Basheer Ahmed Sayeed, J.
1. The 2nd respondent m this appeal is the mortgagee-decree-holder. The 3rd respondent is the mortgagor while the first respondent is the auction purchaser. Respondents 4 and 5 are sub-kanamdars under the 3rd respondent. The petitioners are the assignee of the respondents 4 and 5. After a decree was passed against the mortgagor, the decree-holder brought the rights of the mortgagor in the kanam to sale and they were purchased by the first respondent in the Court auction. After the purchase the first respondent managed to take actual possession of the property without reference to the rights of the respondents 4 and 5, since assigned to the appellants. From the judgment of the learned District Munsif the following facts can be gathered. In the suit, respondents 4 and 5 were ex parte. In the execution proceeding they appeared and filed a counter and stated that a portion of the A-schedule property was in the actual possession of the 5th respondent as per a sub-demise granted by the mortgagor from the 3rd respondent and the other portion was in the possession of the 4th respondent as per an oral munpattam lease taken by him with an annual rent of Rs. 8. They prayed before the execution Court that their kanam and kuzhikur rights should be reserved. Without going into the truth or otherwise of these claims, the executing Court ordered the decree-holder to amend the draft proclamation in the light of the objection raised by respondents 4 and 5. In consequence of the amendment the sale proclamation then showed that the decree-holder conceded/that if defendants 2 and 3 had any rights in the property they should be reserved and that only the first defendant's rights alone should be sold. He meant by the expression first defendant the 3rd respondent in this appeal. In the encumbrance column also it was stated that the kanam, kuzhikur and chamayam rights belonging to defendants 2 and 3 were reserved and it was only the first defendant's right that was sold. The sale-certificate carried into it also the reservation made in favour of the 2nd and 3rd defendants. The learned District Munsif held that the sale certificate only showed that it was only the kanam and kuzhikur rights belonging to the respondents 4 and 5 that were reserved and nothing more. There was no reference to the oral lease set up by the 4th respondent. Notwithstanding this fact the auction-purchaser took possession of the entire property. This is the grievance of the present appellants.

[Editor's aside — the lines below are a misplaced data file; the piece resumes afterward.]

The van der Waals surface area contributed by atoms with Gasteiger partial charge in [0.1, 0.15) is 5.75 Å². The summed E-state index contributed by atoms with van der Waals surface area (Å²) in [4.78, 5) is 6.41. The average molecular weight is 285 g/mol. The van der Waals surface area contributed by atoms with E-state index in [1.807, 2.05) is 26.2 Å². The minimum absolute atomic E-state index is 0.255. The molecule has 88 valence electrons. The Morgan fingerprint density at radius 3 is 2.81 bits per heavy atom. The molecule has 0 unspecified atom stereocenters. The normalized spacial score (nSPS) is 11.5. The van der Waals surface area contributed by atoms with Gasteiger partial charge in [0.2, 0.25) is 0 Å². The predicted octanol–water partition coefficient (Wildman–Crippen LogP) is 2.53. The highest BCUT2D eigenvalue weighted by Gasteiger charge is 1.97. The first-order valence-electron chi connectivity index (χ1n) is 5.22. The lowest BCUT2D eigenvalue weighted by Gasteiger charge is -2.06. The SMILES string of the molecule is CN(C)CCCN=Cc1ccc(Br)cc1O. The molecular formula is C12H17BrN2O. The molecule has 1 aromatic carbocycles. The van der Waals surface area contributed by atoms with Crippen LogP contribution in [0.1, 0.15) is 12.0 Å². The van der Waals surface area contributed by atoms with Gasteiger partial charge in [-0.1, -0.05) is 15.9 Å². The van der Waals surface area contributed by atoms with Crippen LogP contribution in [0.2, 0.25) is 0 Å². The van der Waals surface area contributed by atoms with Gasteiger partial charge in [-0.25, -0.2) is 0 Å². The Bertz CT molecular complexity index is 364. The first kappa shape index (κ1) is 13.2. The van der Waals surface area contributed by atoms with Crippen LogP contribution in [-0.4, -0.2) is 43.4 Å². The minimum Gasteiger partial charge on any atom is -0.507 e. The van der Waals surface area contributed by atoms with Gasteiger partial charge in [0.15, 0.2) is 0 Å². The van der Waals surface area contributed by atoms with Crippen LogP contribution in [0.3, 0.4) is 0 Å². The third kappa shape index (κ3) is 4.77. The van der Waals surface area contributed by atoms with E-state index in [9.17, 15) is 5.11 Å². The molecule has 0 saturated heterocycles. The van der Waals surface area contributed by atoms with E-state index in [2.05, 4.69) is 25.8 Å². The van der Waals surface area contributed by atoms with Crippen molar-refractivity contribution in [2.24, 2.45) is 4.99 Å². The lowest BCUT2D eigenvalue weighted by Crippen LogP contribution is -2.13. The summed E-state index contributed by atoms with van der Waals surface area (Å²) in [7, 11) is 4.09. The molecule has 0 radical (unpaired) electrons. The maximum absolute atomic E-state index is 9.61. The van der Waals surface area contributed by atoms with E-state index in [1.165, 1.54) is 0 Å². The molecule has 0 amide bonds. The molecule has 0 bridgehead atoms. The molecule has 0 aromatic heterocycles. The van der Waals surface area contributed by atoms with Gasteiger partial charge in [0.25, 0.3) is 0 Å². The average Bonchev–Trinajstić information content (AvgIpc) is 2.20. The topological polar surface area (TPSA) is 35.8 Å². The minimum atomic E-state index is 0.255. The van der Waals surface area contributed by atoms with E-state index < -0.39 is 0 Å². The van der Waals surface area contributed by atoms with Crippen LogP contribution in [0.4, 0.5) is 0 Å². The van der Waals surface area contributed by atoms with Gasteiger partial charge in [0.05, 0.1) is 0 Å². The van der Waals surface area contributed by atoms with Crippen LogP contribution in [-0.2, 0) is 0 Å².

2. The first contention as put forth by Mr. Ramakrishna Iyer, the learned Counsel for the appellants, is that the decree was a mortgage decree and in that case the auction-purchaser became the representative of the mortgagee decree-holder and the respondents 4 and 5, are the assignors of the appellants, and the conflicting interest is between these and the auction-purchaser. Such being the case, his further contention is that the learned District Munsif ought not to have rejected the application for re-delivery made by the appellants in so far as their interest was concerned, and the finding that the matter did not arise in execution was not correct and the lower appellate Court was not justified in rejecting the appeal preferred against the decision of the learned District Munsif on the ground that no appeal lay as the matter did not arise in execution and did not satisfy the requirements of Section 47 of the Civil Procedure Code.